Icon @ 14&C, a downtown infill community built by Next Generation Capital, exemplifies smaller urban homes maximizing outdoor access. “These three-story homes have second-floor balconies and rooftop decks that represent unique, bragworthy features that are important to homebuyers,” says Christopher Brown of Next New Homes Group, a sales and marketing agency representing small- to medium-sized homebuilders.
Indoors, buyers like “command centers” for messages, grocery lists and laptops. In larger homes, these areas can be their own rooms, sometimes also acting as mudrooms, or in more moderately sized homes, they’re generally alcoves adjacent to the kitchen.
Kitchens and master suites are always important. Buyers love gas ranges, double ovens and islands, and kitchens commonly open to family room spaces. Spacious master suites offer popular separate bathtubs and walk-in showers, and large walk-in closets are the norm.
Flex spaces — areas that can act as a bedroom, den, home office or gym — have become common too. Garages can also offer options. “Location and target demographic are key for three-car garages,” says Johnson. “For our new community in Lincoln, we know three-car garages will be important for storage, boats and other recreational toys. We try to accommodate three-car garages where they fit with home and lot size.”
Trends, Tips and Tradeoffs
Downtown Sacramento’s continued renaissance is luring homebuyers back into the city, and smaller homebuilders are making the most of it. “There’s a big movement toward small infill projects and bringing life to downtown,” says Brown. “While large public builders have tried-and-true designs, smaller private builders, unable to compete directly on price, try to be innovative with locations and architecture and a unique feature or two, whether it’s more desirable appliances, rooftop decks or that perfect location in the heart of the city.”The larger builders also try to differentiate themselves. “Cresleigh aspires to create the best design at the best value, incorporating thoughtful and appealing elevation, layout and standard features,” says Johnson. “We offer quality baseline amenities — buyers can upgrade, of course, but we make sure the baseline is a good value to start.”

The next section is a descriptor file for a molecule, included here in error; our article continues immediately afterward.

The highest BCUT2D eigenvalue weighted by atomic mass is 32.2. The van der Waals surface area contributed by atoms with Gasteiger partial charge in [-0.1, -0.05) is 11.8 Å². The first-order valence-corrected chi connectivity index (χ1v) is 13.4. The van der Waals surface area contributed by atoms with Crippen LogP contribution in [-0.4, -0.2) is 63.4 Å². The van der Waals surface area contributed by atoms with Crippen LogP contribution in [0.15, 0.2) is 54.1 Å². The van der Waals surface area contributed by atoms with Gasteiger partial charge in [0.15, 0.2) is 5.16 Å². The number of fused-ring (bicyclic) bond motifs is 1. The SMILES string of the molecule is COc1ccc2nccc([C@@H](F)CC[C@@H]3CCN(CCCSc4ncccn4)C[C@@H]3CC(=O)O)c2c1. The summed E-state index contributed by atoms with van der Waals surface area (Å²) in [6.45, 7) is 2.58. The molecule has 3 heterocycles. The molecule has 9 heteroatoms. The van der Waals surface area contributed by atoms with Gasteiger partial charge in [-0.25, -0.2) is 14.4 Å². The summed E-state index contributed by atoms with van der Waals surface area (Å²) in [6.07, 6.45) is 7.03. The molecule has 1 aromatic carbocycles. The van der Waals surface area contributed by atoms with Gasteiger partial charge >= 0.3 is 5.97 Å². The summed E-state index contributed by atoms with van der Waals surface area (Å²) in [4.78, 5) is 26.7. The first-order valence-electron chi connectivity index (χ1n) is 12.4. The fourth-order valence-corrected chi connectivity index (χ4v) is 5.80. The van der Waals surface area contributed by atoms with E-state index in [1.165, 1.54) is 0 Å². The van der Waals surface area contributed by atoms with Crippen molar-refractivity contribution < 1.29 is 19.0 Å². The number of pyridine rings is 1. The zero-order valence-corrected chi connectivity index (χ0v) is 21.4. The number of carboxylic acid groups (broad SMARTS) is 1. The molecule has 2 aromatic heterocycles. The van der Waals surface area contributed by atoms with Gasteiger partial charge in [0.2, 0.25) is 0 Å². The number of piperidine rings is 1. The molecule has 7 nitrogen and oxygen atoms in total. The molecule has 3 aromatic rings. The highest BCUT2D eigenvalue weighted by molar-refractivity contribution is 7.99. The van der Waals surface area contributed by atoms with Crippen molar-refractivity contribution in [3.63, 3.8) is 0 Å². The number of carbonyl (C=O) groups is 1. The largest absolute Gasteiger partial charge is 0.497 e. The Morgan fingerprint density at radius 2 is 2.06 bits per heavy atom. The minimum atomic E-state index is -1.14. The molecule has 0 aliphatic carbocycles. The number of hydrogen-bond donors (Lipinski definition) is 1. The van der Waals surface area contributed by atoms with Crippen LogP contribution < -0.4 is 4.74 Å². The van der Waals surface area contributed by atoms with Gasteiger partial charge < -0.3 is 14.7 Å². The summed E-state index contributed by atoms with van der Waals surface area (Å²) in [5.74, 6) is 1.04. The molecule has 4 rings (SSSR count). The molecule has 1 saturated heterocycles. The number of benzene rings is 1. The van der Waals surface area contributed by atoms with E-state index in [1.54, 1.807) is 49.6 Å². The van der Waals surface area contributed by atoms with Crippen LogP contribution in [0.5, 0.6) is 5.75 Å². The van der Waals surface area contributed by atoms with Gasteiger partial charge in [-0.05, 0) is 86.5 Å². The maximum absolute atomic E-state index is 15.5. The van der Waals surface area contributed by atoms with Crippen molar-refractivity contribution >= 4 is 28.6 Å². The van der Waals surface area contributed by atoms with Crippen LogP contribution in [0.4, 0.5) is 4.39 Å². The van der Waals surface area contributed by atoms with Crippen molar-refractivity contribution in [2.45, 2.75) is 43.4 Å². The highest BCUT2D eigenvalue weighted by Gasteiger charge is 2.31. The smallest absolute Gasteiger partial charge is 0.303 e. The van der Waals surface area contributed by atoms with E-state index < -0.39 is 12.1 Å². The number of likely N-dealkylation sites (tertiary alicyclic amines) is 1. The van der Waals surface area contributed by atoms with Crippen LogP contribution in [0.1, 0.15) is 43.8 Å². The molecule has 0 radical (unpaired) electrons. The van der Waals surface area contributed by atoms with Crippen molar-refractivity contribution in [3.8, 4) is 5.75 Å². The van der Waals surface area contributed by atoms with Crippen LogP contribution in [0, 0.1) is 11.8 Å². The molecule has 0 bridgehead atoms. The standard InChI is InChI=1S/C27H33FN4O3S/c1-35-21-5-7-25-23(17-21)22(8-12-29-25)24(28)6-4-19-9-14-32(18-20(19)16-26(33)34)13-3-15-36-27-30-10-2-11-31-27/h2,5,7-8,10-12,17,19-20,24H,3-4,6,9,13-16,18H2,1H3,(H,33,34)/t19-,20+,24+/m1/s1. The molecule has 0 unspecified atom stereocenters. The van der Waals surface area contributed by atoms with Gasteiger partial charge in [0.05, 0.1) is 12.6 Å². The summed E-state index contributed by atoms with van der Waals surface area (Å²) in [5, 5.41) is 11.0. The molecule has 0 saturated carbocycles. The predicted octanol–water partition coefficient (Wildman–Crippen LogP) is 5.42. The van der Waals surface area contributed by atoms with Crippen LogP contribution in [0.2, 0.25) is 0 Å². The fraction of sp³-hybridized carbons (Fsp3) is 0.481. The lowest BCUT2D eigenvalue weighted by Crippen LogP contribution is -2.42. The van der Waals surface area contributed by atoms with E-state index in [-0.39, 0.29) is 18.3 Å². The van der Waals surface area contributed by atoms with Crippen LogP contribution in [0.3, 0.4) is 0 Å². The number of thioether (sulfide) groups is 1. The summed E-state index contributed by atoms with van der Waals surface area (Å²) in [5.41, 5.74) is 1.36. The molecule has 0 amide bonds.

Taylor Morrison, another large builder, is offering a community in Elk Grove that stands out. “Milestone, symbolic in name for those starting out or making a life change, is unique with all single-story homes,” says Hearl. “Single story appeals to empty nesters who no longer need upstairs space and are tired of stairs, and the price point targets young buyers too. Energy cost savings of heating and cooling only one level appeals to every- one. Milestone homes are also subtly designed for aging in place, with wider hallways, smooth outdoor transitions and higher electrical outlets on walls.”